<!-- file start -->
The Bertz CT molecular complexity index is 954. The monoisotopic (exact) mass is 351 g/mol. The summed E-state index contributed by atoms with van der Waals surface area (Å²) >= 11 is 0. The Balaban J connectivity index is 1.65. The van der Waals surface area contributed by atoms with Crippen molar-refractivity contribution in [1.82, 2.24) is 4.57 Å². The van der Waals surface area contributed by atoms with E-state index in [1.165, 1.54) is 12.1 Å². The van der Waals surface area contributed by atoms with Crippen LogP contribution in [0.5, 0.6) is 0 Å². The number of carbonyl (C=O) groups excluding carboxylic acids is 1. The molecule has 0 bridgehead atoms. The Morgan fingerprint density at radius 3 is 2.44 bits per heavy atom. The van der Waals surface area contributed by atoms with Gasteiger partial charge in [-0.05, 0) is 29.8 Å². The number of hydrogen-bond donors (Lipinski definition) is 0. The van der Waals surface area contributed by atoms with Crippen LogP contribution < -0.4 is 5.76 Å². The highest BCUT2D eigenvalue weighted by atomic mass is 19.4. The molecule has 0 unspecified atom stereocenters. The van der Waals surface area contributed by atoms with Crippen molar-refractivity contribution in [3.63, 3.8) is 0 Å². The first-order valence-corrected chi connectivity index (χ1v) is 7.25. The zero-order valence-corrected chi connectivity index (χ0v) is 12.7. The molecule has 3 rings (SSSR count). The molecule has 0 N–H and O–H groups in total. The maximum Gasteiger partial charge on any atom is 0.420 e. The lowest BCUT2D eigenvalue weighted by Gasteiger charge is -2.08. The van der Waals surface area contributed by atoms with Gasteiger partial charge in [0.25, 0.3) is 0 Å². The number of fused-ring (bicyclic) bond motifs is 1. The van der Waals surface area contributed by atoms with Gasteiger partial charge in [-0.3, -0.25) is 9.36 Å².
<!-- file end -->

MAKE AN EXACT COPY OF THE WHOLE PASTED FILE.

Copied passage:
The Bertz CT molecular complexity index is 954. The monoisotopic (exact) mass is 351 g/mol. The summed E-state index contributed by atoms with van der Waals surface area (Å²) >= 11 is 0. The Balaban J connectivity index is 1.65. The van der Waals surface area contributed by atoms with Crippen molar-refractivity contribution in [1.82, 2.24) is 4.57 Å². The van der Waals surface area contributed by atoms with E-state index in [1.165, 1.54) is 12.1 Å². The van der Waals surface area contributed by atoms with Crippen LogP contribution in [0.5, 0.6) is 0 Å². The number of carbonyl (C=O) groups excluding carboxylic acids is 1. The molecule has 0 bridgehead atoms. The Morgan fingerprint density at radius 3 is 2.44 bits per heavy atom. The van der Waals surface area contributed by atoms with Gasteiger partial charge in [-0.05, 0) is 29.8 Å². The number of hydrogen-bond donors (Lipinski definition) is 0. The van der Waals surface area contributed by atoms with Crippen LogP contribution < -0.4 is 5.76 Å². The highest BCUT2D eigenvalue weighted by atomic mass is 19.4. The molecule has 0 unspecified atom stereocenters. The van der Waals surface area contributed by atoms with Crippen molar-refractivity contribution in [3.63, 3.8) is 0 Å². The first-order valence-corrected chi connectivity index (χ1v) is 7.25. The zero-order valence-corrected chi connectivity index (χ0v) is 12.7. The molecule has 3 rings (SSSR count). The molecule has 0 N–H and O–H groups in total. The maximum Gasteiger partial charge on any atom is 0.420 e. The lowest BCUT2D eigenvalue weighted by Gasteiger charge is -2.08. The van der Waals surface area contributed by atoms with Gasteiger partial charge in [0.25, 0.3) is 0 Å². The number of fused-ring (bicyclic) bond motifs is 1. The van der Waals surface area contributed by atoms with Gasteiger partial charge in [-0.3, -0.25) is 9.36 Å².